By Raymond Harris
Regarding Scripture: Jeremiah, Various
Note to the Reader – I encourage you to invest additional time reading the Book of Jeremiah in conjunction with this article.
The Book of Jeremiah
This month we are continuing our examination of a portion of the Old Testament. The second book in this series of studies is Jeremiah. Various people have lived during difficult times and those difficulties bring tears of burden and grief. Jeremiah is such a person, and perhaps that is why he is best remembered by the nickname “the weeping prophet”. The book of Jeremiah is moving and powerful and speaks in many ways to those who are Jehovah’s. It is to this collection of writings that we will turn our attention.
It has been stated that the Scriptures “tell us more about [the] personal experiences of Jeremiah than any other prophet.”1 To give just one instance of Jeremiah’s personal life, consider that the Sacred Writings tell us that Jehovah would not permit Jeremiah to take a wife or have children.2 While he did experience other grief, if Jeremiah did not have to be experience and witness so many different burdens, one could argue that the lack of a wife and family would be enough to make some men weep, especially knowing that the principle set forth in Genesis is that “it is not good that the man should be alone.”3 In many ways having a wife and children add much to the joy of life.
Jeremiah’s work was around 600 B.C.E.(B.C.) and is estimated to be between 626 and 585.4 It has also been stated that “Jeremiah wrote during a period of political and military unrest, during which the entire region, including the small and vulnerable state of Judah, found itself at the mercy of the day’s superpowers – Assyria, Egypt and, increasingly, Babylonia – as they vied for domination.”5 Realizing that Jeremiah lived to see the Babylonian invasion of Judah and her eventual downfall, we should stand amazed at the things he experienced. Yet, Jeremiah does not leave Jehovah’s people without hope, for it is Jeremiah that speaks of a new covenant.6
As we continue, let us consider some tidbits mentioned in the NIV Archeological Study Bible. These provide additional points of interest which can enrich one’s reading of the Book of Jeremiah. The study Bible states that the reader should give “attention to the role of symbolism and the use of visual aids in this rich book.”7 So that reader can increasingly appreciate the imagery, consider the following information (provided by the Archeological Study Bible) regarding the book of Jeremiah:8
- The ancient world considered child sacrifice a supremely religious act, since it gave the god what was most precious to the worshipper (7:31).
- “Jew” is a shortened form of “Judahite” (an inhabitant of the kingdom of Judah, where a remnant of the Israelites was still living).
- The Recabites were related to Moses’ father-in-law, Jethro the Kenite. Though not ethnic Jews, this nomadic tribe lived among or near the Israelites and zealously attempted to be faithful to the Lord (35:2).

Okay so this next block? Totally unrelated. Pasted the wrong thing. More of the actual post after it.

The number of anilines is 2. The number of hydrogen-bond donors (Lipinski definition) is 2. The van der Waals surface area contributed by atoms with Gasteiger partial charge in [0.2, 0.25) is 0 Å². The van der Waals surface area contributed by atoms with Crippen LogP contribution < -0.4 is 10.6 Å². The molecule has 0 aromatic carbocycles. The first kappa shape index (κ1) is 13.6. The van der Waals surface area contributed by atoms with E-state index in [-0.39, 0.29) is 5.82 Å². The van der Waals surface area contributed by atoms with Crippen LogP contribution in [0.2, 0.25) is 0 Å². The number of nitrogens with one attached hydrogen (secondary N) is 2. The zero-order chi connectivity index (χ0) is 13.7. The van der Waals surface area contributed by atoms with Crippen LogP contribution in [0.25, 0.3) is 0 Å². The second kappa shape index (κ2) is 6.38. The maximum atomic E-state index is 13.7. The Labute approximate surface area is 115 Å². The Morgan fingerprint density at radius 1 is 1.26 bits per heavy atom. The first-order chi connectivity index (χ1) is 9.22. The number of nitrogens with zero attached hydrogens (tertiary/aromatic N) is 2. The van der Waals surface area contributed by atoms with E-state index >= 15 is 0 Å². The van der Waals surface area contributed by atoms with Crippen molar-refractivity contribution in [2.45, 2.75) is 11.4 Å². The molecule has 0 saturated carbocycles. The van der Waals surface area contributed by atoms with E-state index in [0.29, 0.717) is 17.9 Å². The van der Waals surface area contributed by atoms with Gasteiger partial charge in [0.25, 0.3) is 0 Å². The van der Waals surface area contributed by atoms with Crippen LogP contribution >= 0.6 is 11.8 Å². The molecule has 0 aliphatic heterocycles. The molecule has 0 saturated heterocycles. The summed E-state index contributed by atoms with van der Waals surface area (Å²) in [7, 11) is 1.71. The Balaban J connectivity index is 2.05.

- The Name Ben-Hadad designated a king as the adopted “son” (ben means “son”) of the Aramean god Hadad. Comparable to the term pharaoh in Eygpt, several kings from Damascus used this title/name (49:27).
- A little known fact of ancient shepherding is that a goat would often lead a flock of sheep (50:8).
- Marshes were sometimes set on fire to destroy the reeds in order to prevent fugitives from hiding among them (51:32).
As we conclude, let us spend a few moments looking at the Hebrew meaning of Jeremiah’s name. BDB identifies Jeremiah as meaning “whom Jehovah has appointed”9 and Jehovah did appoint Jeremiah to be a prophet – and the appointment took place prior to Jeremiah’s birth.10 Interestingly enough, the Holman Bible Dictionary states that Jeremiah can also have three other meanings: may Yahweh lift up; throw; or establish. Of these three, establish makes a strong connection. Because through the prophecy of Jeremiah we learn that Jehovah would establish a new covenant with all of Israel – the northern tribes of Israel and the southern tribes of Judah. For those who are believers in the new covenant, it is believed that the new covenant prophesied by Jeremiah was established through the man and prophet Jesus (Yeshua).
While Jeremiah’s exhortations and admonishments are thousands of years old, they should challenge believers today. Some of his writings truly engage our spiritual status and perhaps will cause us to reflect and meditate on our own situation. May the LORD bless us as we begin our studies in Jeremiah.
1. “Jeremiah, The Prophet.” Holman Illustrated Bible Dictionary, ISBN 080542836-4, p. 882.
2. “No wife or children for Jeremiah.” Jeremiah 16.1-2, NASB.
3. “Loneliness Is Not Good.” Genesis 2.18, NASB.
4. “Jeremiah’s Work Time.” Timeline, Archaeological Study Bible, New International Version, p. 1180, ISBN-10: 0-310-92605-X.
5. “Time Period of Jeremiah’s Writing.” Cultural Facts and Highlights, Archaeological Study Bible, New International Version, p. 1179, ISBN-10: 0-310-92605-X.
6. “New Covenant.” Jeremiah 31.31-34, NASB.
7. Introduction to Jeremiah; “As You Read” Archaeological Study Bible, New International Version, p. 1180, ISBN-10: 0-310-92605-X.
8. Introduction to Jeremiah; “Did You Know?” Archaeological Study Bible, New International Version, p. 1180, ISBN-10: 0-310-92605-X.
9. “Name of Jeremiah’s and Its Meaning.” Brown-Driver-Briggs’ Hebrew Definitions, e-Sword, Version 7.9.8, April 2, 2009.
10. “Jeremiah’s Appointment.” Jeremiah 1.4-5, NASB.